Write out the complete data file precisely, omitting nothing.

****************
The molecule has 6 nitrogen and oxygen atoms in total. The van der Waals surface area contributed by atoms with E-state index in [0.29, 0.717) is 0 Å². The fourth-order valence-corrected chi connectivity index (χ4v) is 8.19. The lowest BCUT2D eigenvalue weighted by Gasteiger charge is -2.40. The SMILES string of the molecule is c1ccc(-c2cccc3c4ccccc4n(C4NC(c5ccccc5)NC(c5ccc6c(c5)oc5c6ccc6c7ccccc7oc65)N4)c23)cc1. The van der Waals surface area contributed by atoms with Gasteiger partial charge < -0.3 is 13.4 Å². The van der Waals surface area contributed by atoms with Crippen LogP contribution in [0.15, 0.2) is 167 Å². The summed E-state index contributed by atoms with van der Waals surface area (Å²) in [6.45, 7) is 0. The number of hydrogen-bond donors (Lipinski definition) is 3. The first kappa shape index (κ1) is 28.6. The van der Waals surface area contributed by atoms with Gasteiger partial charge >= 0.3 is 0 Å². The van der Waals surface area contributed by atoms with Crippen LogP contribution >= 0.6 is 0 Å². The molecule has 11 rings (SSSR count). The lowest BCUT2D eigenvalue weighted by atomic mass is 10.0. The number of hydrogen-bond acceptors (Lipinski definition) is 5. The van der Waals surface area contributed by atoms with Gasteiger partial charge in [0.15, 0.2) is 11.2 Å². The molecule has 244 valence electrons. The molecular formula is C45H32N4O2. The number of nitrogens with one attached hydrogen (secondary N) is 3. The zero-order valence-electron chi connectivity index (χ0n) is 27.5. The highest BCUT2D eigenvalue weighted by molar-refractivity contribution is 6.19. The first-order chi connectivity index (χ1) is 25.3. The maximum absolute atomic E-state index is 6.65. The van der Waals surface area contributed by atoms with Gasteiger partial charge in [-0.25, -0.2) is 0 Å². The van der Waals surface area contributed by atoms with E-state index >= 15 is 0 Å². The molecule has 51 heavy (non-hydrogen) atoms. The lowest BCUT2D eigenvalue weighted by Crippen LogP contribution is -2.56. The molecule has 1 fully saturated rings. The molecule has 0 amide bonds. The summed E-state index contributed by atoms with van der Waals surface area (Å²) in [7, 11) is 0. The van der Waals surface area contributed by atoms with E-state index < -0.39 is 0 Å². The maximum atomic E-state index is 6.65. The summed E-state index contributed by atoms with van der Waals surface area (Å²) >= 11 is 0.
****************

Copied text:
The molecule has 6 nitrogen and oxygen atoms in total. The van der Waals surface area contributed by atoms with E-state index in [0.29, 0.717) is 0 Å². The fourth-order valence-corrected chi connectivity index (χ4v) is 8.19. The lowest BCUT2D eigenvalue weighted by Gasteiger charge is -2.40. The SMILES string of the molecule is c1ccc(-c2cccc3c4ccccc4n(C4NC(c5ccccc5)NC(c5ccc6c(c5)oc5c6ccc6c7ccccc7oc65)N4)c23)cc1. The van der Waals surface area contributed by atoms with Gasteiger partial charge < -0.3 is 13.4 Å². The van der Waals surface area contributed by atoms with Crippen LogP contribution in [0.15, 0.2) is 167 Å². The summed E-state index contributed by atoms with van der Waals surface area (Å²) in [6.45, 7) is 0. The number of hydrogen-bond donors (Lipinski definition) is 3. The first kappa shape index (κ1) is 28.6. The van der Waals surface area contributed by atoms with Gasteiger partial charge >= 0.3 is 0 Å². The van der Waals surface area contributed by atoms with Crippen LogP contribution >= 0.6 is 0 Å². The molecule has 11 rings (SSSR count). The lowest BCUT2D eigenvalue weighted by atomic mass is 10.0. The number of hydrogen-bond acceptors (Lipinski definition) is 5. The van der Waals surface area contributed by atoms with Gasteiger partial charge in [0.15, 0.2) is 11.2 Å². The molecule has 244 valence electrons. The molecular formula is C45H32N4O2. The number of nitrogens with one attached hydrogen (secondary N) is 3. The zero-order valence-electron chi connectivity index (χ0n) is 27.5. The highest BCUT2D eigenvalue weighted by molar-refractivity contribution is 6.19. The first-order chi connectivity index (χ1) is 25.3. The maximum absolute atomic E-state index is 6.65. The van der Waals surface area contributed by atoms with Gasteiger partial charge in [-0.25, -0.2) is 0 Å². The van der Waals surface area contributed by atoms with E-state index >= 15 is 0 Å². The molecule has 51 heavy (non-hydrogen) atoms. The lowest BCUT2D eigenvalue weighted by Crippen LogP contribution is -2.56. The molecule has 1 fully saturated rings. The molecule has 0 amide bonds. The summed E-state index contributed by atoms with van der Waals surface area (Å²) in [7, 11) is 0. The van der Waals surface area contributed by atoms with E-state index < -0.39 is 0 Å². The maximum atomic E-state index is 6.65. The summed E-state index contributed by atoms with van der Waals surface area (Å²) >= 11 is 0.